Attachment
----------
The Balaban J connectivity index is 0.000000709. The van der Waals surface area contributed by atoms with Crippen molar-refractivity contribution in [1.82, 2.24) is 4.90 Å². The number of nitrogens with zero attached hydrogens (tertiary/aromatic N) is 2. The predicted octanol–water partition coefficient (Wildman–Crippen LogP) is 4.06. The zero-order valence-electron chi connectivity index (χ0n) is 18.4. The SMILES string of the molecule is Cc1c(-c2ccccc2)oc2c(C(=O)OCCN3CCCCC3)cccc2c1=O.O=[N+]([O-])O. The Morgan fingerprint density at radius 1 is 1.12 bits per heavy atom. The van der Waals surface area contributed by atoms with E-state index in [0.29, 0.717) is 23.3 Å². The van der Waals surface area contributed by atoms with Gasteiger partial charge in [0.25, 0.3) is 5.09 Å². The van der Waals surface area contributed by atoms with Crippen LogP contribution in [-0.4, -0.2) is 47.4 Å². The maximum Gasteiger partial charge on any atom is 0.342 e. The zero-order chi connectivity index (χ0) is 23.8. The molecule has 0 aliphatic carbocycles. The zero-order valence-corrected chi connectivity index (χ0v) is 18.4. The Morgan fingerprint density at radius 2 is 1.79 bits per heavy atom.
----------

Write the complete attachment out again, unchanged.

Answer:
The Balaban J connectivity index is 0.000000709. The van der Waals surface area contributed by atoms with Crippen molar-refractivity contribution in [1.82, 2.24) is 4.90 Å². The number of nitrogens with zero attached hydrogens (tertiary/aromatic N) is 2. The predicted octanol–water partition coefficient (Wildman–Crippen LogP) is 4.06. The zero-order valence-electron chi connectivity index (χ0n) is 18.4. The SMILES string of the molecule is Cc1c(-c2ccccc2)oc2c(C(=O)OCCN3CCCCC3)cccc2c1=O.O=[N+]([O-])O. The Morgan fingerprint density at radius 1 is 1.12 bits per heavy atom. The van der Waals surface area contributed by atoms with E-state index in [0.29, 0.717) is 23.3 Å². The van der Waals surface area contributed by atoms with Gasteiger partial charge in [0.25, 0.3) is 5.09 Å². The van der Waals surface area contributed by atoms with Crippen LogP contribution in [-0.4, -0.2) is 47.4 Å². The maximum Gasteiger partial charge on any atom is 0.342 e. The zero-order chi connectivity index (χ0) is 23.8. The molecule has 0 aliphatic carbocycles. The zero-order valence-corrected chi connectivity index (χ0v) is 18.4. The Morgan fingerprint density at radius 2 is 1.79 bits per heavy atom.